Hailing from Derry, Soul Plateau is the one-man vehicle of Scott Walker, with ‘Concrete Ghosts’ his début release. Previously going under the name Bravo Columbo, Walker is mining a vein of dark electronica not dissimilar to Carlow’s The Holy Roman Army. If at first listen the lethargic beats and delays can feel samey there is in fact a cohesion to the album that reveals itself gradually, with melodies and sounds emerging and becoming clearer with each listen.
A warm organ-like synth leads into Suntory until the drums push it along, with Walker singing of a heavy heart. It’s a theme he returns to time and time again – “My heart is aching” on Lock and its multi-layered vocal telling “I’m lonely.” The soulful vocals carry these weighty admissions with authority, that voice gradually transforming into a synthesised approximation of humanity as it runs straight into Cut Free. Then, shards break off, bristling into a crescendo as it undulates in volume towards the close.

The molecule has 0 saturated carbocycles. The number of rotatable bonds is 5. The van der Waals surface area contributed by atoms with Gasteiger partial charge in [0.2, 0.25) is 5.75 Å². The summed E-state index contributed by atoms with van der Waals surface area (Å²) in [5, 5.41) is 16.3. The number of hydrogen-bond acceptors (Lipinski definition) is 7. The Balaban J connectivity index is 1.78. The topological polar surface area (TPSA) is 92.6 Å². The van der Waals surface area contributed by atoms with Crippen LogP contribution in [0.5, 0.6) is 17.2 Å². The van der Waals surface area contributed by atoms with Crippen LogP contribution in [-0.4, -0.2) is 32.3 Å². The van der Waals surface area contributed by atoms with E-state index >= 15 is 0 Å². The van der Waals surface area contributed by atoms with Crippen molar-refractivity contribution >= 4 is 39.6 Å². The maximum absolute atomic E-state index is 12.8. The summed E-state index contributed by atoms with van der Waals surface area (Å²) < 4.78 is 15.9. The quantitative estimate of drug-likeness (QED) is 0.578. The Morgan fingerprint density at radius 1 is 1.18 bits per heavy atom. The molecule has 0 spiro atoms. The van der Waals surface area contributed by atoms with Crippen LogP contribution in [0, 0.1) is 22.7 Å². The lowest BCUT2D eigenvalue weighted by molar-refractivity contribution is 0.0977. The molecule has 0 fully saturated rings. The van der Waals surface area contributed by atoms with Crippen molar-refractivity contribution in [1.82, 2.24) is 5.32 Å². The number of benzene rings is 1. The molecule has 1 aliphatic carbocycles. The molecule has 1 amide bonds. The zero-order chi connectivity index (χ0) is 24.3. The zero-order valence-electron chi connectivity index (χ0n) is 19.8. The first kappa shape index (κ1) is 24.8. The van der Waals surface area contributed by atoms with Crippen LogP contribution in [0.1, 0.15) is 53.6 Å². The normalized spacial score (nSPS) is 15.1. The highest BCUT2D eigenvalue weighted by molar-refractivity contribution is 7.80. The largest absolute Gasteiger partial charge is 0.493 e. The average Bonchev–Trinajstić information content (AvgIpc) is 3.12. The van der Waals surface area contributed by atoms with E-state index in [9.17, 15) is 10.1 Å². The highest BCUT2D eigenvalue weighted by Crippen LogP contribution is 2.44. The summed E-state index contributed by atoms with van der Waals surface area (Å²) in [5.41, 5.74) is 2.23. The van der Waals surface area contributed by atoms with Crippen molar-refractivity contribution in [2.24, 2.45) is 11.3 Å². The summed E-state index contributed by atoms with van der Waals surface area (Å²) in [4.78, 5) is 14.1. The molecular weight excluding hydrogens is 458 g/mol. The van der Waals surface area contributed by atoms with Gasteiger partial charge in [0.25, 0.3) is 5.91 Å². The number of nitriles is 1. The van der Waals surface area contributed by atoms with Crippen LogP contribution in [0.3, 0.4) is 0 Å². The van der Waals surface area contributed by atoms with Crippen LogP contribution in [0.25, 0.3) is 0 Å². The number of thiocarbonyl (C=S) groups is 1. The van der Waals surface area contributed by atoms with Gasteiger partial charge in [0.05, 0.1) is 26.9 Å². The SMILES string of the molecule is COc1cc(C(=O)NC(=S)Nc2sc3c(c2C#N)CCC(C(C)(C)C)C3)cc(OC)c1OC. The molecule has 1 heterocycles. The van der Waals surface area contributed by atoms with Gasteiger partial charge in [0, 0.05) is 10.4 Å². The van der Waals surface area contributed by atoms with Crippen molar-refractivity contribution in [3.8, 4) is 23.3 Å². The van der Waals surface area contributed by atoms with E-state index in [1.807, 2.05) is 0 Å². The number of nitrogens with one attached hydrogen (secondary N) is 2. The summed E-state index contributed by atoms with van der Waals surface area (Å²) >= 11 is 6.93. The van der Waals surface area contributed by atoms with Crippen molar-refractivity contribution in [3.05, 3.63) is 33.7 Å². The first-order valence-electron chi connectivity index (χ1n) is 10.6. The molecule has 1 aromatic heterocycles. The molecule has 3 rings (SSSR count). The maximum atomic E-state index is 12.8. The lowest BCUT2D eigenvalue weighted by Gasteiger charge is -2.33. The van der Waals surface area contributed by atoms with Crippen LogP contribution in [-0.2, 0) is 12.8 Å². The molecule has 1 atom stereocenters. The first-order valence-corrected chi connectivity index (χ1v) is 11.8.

The echo-y, Edge-y guitar of Contemplated seems a bit of a misstep despite its trip hop foundations, detaching it from the overall tone of the album. Things are back on track for the latter stages though. The vocals of Firing delay and recede into the distance – “It’s come to that time again/ Solitude stings” – while the isolation theme comes to the fore once again. A background hiss dominates; a canvas which other sounds are peppered against before the vocal comes back, developing into a lingering drone that he then sings over.
The chiming intro of Schwimmend – ‘floating’ – fades completely then completely transforms, resurrecting itself as a pulsing, bass-bouncing dancey affair. Every so often on the album a hiss of static or fuzz surfaces, like a tinnitus flare up that is a constant background presence; not the hiss of a recording in low-budget lo-fi, but lo-fi added after the fact. This is put to best use on the nice, repetitive drone of final track Clarity, before the fog of fuzz clears somewhat by the end. ‘Concrete Ghosts’ is certainly an ambient journey, and solitude may sting, but Walker has swathed himself in enough warm tones to allay the effects.